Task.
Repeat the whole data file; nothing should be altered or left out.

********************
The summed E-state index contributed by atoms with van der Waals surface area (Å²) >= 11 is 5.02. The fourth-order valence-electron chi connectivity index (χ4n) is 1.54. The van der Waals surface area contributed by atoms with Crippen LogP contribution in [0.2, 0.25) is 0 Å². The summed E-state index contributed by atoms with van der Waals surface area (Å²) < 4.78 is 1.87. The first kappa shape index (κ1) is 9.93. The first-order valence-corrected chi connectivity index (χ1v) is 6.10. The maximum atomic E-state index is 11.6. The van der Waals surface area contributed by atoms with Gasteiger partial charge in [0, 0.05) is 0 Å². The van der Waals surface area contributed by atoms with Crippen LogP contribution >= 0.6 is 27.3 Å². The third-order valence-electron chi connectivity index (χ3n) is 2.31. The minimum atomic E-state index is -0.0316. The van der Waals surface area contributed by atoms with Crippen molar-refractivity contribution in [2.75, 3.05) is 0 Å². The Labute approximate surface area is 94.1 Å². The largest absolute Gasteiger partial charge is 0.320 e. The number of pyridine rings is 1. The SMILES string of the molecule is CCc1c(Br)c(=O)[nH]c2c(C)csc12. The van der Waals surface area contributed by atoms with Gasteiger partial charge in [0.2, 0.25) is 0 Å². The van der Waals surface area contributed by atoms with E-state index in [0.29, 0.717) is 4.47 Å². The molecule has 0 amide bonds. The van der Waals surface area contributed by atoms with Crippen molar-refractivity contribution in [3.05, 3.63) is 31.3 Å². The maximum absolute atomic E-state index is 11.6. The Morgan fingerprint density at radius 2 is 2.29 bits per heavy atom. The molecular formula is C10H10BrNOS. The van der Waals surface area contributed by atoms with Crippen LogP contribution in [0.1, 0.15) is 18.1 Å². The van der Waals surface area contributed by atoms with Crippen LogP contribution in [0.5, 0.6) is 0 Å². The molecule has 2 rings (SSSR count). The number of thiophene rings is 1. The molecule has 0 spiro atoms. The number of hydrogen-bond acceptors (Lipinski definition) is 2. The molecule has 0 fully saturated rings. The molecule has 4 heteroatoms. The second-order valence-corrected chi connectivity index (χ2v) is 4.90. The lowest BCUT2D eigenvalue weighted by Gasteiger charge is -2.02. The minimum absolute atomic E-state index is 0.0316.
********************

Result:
The summed E-state index contributed by atoms with van der Waals surface area (Å²) >= 11 is 5.02. The fourth-order valence-electron chi connectivity index (χ4n) is 1.54. The van der Waals surface area contributed by atoms with Crippen LogP contribution in [0.2, 0.25) is 0 Å². The summed E-state index contributed by atoms with van der Waals surface area (Å²) < 4.78 is 1.87. The first kappa shape index (κ1) is 9.93. The first-order valence-corrected chi connectivity index (χ1v) is 6.10. The maximum atomic E-state index is 11.6. The van der Waals surface area contributed by atoms with Gasteiger partial charge in [0, 0.05) is 0 Å². The van der Waals surface area contributed by atoms with Crippen LogP contribution >= 0.6 is 27.3 Å². The third-order valence-electron chi connectivity index (χ3n) is 2.31. The minimum atomic E-state index is -0.0316. The van der Waals surface area contributed by atoms with Crippen molar-refractivity contribution in [2.75, 3.05) is 0 Å². The Labute approximate surface area is 94.1 Å². The largest absolute Gasteiger partial charge is 0.320 e. The number of pyridine rings is 1. The SMILES string of the molecule is CCc1c(Br)c(=O)[nH]c2c(C)csc12. The van der Waals surface area contributed by atoms with Gasteiger partial charge in [0.2, 0.25) is 0 Å². The van der Waals surface area contributed by atoms with E-state index in [0.29, 0.717) is 4.47 Å². The molecule has 0 amide bonds. The van der Waals surface area contributed by atoms with Crippen molar-refractivity contribution in [3.05, 3.63) is 31.3 Å². The maximum absolute atomic E-state index is 11.6. The Morgan fingerprint density at radius 2 is 2.29 bits per heavy atom. The molecular formula is C10H10BrNOS. The van der Waals surface area contributed by atoms with Crippen LogP contribution in [0.1, 0.15) is 18.1 Å². The van der Waals surface area contributed by atoms with Crippen LogP contribution in [0.5, 0.6) is 0 Å². The molecule has 2 rings (SSSR count). The number of thiophene rings is 1. The molecule has 0 spiro atoms. The number of hydrogen-bond acceptors (Lipinski definition) is 2. The molecule has 0 fully saturated rings. The molecule has 4 heteroatoms. The second-order valence-corrected chi connectivity index (χ2v) is 4.90. The lowest BCUT2D eigenvalue weighted by Gasteiger charge is -2.02. The minimum absolute atomic E-state index is 0.0316.